Diving into the game (you literally sky dive into the world) you’ll be dropped into a procedurally generated world made up of exclusively, you guessed it, LEGO bricks. And when I say exclusively I mean exclusively, boy does it look pretty. Absolutely everything around you is made up of existing real LEGO bricks that children and adults alike have been playing with for decades; yes even the water. Performance-wise I think a little more optimisation will be needed, but the ambient occlusion and depth-of-field effects look so much nicer in motion than screenshots will have you believe.
Once you land, you’re free to do whatever you wish. The game provides you with a few quick tool tips that introduce the controls for each feature as you get to it. Despite a few issues with camera control, things are pretty simple after getting used to the control scheme. Holding in the right mouse button to move the camera for example feels a bit odd at first, but I suspect the controls may have been designed more with gamepad support in mind rather than the old mouse and keyboard despite being a PC exclusive. Even when I plugged in a gamepad, the controls still felt a little unconventional compared to previous LEGO games. Traversing the game’s crazy environments is really easy as you can climb walls, double-jump and hang from ceilings to easily navigate your way both indoors and outdoors.
While your goals and objectives are not quite the same as Minecraft, the progression that’s tied into building is very rewarding for a game that doesn’t have a clear ‘end goal’ yet. By traversing the world and exploring everything it has to offer, you’ll come into contact with various objects, scenery, characters, animals, vehicles and even a couple of secrets. Merely touching or interacting with these objects unlocks them, allowing you to use them yourself for your own building creations. If you want to build your own little Wild West themed town, you’ll have to go looking for a desert environment first so you can collect the cactuses (cacti?), horses and cowboys needed. Meeting (or sometimes fighting) other characters you find will unlock all of their customisation options which you can mix-and-match to personalise your own LEGO avatar on the fly which is pretty neat. Wanna be a spooky skeleton with a cape and a beard? Go for it! Wanna be a monkey-man with an astronaut helmet that throws bananas at his enemies? You can be that too!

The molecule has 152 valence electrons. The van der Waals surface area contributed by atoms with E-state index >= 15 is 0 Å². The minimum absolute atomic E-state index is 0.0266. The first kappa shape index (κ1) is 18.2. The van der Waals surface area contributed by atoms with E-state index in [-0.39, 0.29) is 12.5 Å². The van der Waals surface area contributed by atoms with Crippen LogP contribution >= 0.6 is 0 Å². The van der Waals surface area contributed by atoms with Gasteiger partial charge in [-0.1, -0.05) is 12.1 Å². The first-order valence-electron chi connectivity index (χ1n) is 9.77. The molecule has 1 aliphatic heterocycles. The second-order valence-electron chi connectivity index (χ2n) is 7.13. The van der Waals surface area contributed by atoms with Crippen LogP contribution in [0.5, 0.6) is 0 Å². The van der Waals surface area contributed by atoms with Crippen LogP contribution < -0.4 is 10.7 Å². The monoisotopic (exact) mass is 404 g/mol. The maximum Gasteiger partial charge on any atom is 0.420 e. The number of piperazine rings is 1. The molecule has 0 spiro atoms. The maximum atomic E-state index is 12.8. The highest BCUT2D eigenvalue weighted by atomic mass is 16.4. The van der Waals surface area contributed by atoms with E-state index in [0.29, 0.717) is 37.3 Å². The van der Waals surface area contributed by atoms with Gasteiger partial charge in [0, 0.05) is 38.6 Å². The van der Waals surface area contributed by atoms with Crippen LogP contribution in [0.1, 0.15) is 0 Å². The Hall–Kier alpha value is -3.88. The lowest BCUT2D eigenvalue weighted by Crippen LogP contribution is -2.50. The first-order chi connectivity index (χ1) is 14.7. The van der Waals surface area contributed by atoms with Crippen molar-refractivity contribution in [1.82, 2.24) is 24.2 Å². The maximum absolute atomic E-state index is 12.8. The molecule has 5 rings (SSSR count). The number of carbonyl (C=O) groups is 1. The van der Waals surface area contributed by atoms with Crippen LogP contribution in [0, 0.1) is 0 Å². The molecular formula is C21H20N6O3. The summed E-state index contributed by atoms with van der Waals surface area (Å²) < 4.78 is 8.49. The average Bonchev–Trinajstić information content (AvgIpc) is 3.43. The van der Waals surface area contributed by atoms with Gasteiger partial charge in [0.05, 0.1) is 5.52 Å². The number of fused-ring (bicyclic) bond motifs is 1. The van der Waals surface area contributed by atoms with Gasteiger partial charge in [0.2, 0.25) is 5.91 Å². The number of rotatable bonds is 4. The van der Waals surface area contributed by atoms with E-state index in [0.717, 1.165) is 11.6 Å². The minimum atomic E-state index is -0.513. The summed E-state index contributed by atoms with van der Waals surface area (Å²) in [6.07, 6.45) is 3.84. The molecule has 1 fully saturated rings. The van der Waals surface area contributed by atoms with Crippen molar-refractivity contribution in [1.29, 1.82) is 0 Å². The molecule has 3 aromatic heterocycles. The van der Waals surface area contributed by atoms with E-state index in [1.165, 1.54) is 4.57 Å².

All of these objects don’t come free though. If you’ve played any previous LEGO franchise game then you may be familiar with the in-game currency ‘studs’ which you’ll be rewarded for destroying objects and interacting with the world. These studs are fairly easy to acquire and the price of objects available is fairly low, meaning the game never feels like a ‘grind’ where you end up tediously smashing everything in your path just to save up for that sweet vehicle you just unlocked. You’ll be happy to know that there are also no micro-transactions planned. The amount of content already on offer here is actually pretty great for an Early Access game, even after several hours of exploring I was still discovering new environment, characters and objects. Searching the lands for treasure is pretty addicting and fulfilling.